Ever wonder what motivates various pundits, strategists and fund managers to spout off about whatever it is they are yammering on about?
Step back and examine all of the various words spilled on markets. Scratch a little beneath the surface, and you quickly realize that not all participants are in a relentless search for the truth.
A few years ago, I noted that good investors have to wear many hats: One part historian, one part mathematician, one part psychiatrist, one part accountant and one part trial lawyer.
When it comes to market commentary, that last one can be especially helpful. Putting a witness’s motivations into broader context can often shed some light on their position. Why did they say that? What incentives might they have? What are they subconsciously rationalizing?
As I have noted before:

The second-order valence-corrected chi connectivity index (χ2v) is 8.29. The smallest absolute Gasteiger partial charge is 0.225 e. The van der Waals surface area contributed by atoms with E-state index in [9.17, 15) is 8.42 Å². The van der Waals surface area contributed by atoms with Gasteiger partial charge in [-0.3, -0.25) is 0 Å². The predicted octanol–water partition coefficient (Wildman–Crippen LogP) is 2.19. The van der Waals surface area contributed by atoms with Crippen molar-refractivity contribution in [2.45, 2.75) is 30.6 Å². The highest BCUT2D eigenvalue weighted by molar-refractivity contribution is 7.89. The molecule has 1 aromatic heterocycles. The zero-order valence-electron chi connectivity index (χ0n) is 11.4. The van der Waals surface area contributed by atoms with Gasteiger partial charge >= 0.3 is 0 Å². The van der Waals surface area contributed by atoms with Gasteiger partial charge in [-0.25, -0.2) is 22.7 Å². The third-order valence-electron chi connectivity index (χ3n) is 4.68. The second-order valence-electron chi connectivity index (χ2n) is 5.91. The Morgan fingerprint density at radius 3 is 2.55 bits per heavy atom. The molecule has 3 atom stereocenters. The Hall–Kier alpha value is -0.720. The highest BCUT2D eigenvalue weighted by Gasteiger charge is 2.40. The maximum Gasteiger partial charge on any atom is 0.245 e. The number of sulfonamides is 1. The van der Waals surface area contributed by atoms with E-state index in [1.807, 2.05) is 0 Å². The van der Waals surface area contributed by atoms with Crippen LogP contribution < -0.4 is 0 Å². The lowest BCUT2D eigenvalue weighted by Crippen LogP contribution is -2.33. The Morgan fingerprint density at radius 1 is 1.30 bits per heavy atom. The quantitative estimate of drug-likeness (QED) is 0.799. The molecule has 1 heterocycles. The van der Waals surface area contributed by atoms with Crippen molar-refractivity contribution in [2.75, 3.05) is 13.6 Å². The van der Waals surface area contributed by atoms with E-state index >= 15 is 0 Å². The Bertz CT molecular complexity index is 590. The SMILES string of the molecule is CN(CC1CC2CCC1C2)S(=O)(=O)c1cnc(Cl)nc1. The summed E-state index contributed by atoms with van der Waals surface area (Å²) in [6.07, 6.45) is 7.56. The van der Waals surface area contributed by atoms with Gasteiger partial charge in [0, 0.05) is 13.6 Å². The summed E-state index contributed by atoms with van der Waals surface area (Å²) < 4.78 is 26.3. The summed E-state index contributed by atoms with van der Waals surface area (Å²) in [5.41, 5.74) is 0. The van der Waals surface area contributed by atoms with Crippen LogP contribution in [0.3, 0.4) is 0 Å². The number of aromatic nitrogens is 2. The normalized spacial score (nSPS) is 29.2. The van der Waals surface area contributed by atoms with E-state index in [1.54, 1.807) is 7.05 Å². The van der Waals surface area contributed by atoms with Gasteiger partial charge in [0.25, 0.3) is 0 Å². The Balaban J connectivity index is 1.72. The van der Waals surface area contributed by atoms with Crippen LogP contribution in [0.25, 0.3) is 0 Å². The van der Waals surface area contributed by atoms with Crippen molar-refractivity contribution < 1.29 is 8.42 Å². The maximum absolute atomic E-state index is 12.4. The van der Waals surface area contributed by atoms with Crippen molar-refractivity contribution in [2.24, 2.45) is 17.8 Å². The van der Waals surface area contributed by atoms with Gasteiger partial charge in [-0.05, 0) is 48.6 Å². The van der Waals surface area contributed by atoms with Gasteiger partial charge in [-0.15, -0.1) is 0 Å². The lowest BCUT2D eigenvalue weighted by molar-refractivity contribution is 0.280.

Good litigators are always skeptical, but not negative. Is that witness telling the truth? What is motivating him? Is the opposing counsel’s argument logical? Being able to answer these questions makes for a good lawyer – and a good investor . . . When it comes to investing, everyone is trying to separate you from your money. Good investing requires good judgment. Being able to recognize valuable intel versus the usual blather is a huge advantage.
So let’s play a game of cross-examining attorney. Continues here.
Please use the comments to demonstrate your own ignorance, unfamiliarity with empirical data and lack of respect for scientific knowledge. Be sure to create straw men and argue against things I have neither said nor implied. If you could repeat previously discredited memes or steer the conversation into irrelevant, off topic discussions, it would be appreciated. Lastly, kindly forgo all civility in your discourse . . . you are, after all, anonymous.